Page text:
Mudcat Café message #610584 The Mudcat Café TM
Thread #42115   Message #610584
Posted By: katlaughing
15-Dec-01 - 04:55 PM
Thread Name: BS: How's your weather ?
Subject: RE: BS: How's your weather ?
It has been very warm for the season, here, in Wyoming, wiht one or two snowstorms which snow quickly melted. Unheard of, usually we've had some terrific storms by now with plenty of snow and wind. We've had the wind, but it is very dry. Today is gray, overcast and has been spitting, but not much accumulation.

Here's an interesting article:

Scientists fear 'abrupt' global warming changes

By Usha Lee McFarling
Los Angeles Times Staff Writer
December 12, 2001, 8:01 AM CST

SAN FRANCISCO -- Just six months after informing the White House that global warming is indeed real, largely the result of human activity and likely to cause adverse effects, the National Academy of Sciences issued an even more disturbing alert Tuesday.

Global warming, the academy reported, could trigger "large, abrupt and unwelcome" climatic changes that could severely affect ecosystems and human society. Until recently, most discussion of global warming has assumed that change would occur gradually, with average temperatures slowly increasing over the next century. The idea that large changes in climate could instead occur abruptly and with little warning has been percolating through the climate research community but had remained controversial. The consensus report from the academy indicates that the idea has reached the scientific mainstream.

"We're reflecting the thinking," said Richard Alley, a Penn State University climate expert and the report's lead author. "We're not driving it.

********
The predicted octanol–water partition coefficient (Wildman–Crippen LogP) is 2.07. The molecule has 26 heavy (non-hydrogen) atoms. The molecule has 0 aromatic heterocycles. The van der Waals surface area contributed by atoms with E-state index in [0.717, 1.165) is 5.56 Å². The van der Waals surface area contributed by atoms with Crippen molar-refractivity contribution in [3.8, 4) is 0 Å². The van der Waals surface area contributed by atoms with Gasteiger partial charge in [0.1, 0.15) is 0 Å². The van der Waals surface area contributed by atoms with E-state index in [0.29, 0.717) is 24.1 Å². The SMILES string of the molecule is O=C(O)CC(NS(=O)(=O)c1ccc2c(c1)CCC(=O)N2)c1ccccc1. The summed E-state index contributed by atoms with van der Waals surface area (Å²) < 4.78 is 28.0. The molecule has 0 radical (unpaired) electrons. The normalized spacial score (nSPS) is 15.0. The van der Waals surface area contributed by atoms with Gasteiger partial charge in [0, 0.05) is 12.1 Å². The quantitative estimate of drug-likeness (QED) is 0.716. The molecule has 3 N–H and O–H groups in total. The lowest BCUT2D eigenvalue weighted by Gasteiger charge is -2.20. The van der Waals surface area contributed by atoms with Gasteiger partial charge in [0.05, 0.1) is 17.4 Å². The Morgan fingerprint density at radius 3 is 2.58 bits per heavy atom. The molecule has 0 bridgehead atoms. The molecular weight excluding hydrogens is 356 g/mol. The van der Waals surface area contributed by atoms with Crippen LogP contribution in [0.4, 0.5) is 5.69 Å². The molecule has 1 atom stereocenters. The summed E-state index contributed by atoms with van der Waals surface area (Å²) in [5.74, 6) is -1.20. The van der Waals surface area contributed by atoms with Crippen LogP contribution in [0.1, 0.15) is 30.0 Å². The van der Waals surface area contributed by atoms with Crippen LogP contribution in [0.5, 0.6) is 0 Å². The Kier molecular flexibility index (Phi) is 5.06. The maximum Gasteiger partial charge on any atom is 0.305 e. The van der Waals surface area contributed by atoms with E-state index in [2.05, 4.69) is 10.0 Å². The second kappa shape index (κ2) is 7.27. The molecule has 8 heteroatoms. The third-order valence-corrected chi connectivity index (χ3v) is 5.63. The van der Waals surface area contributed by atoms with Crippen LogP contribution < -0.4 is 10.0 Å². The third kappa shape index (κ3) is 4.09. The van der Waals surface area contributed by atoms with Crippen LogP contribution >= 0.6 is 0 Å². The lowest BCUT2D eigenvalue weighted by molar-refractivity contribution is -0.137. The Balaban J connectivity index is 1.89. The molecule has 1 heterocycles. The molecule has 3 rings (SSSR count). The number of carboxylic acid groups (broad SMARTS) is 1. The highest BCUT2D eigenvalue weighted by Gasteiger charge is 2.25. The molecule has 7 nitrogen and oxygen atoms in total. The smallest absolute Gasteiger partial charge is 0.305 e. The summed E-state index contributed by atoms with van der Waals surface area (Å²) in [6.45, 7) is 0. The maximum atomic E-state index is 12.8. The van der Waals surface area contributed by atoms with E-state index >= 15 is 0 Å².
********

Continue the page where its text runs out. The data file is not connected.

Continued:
"We need to deal with this because we are likely to be surprised," Alley added.

A prime example of what scientists mean when they talk about the possibility of abrupt change involves the Gulf Stream. It is a current of warm water that runs from the Caribbean Sea across the Atlantic Ocean, keeping the climate of northern Europe temperate.

Scientists know that in the past, melting of arctic ice caused a flow of fresh water into the North Atlantic that reversed the Gulf Stream.

Many scientists believe the current could reverse again--over a period of a decade or two, rather than a century--leaving much of Europe far colder than it now is.

"It's as if climate change were a light switch instead of a dimmer dial," Alley said.

The possibility of such abrupt changes complicates the task of policymakers in two ways. It could mean that the amount of time available to adjust to climate change is much shorter than government officials have thought. It also increases the uncertainty of predictions, indicating that future climate cannot simply be projected forward in a straight line from the present.

Prolonged droughts, extensive flooding

Scientists cannot yet be certain of any predictions about the Earth's shifting climate, but many scenarios show climate change could lead to the sudden onset of prolonged droughts, extensive flooding and sudden temperature shifts. Predicting exactly where such changes might occur is even trickier.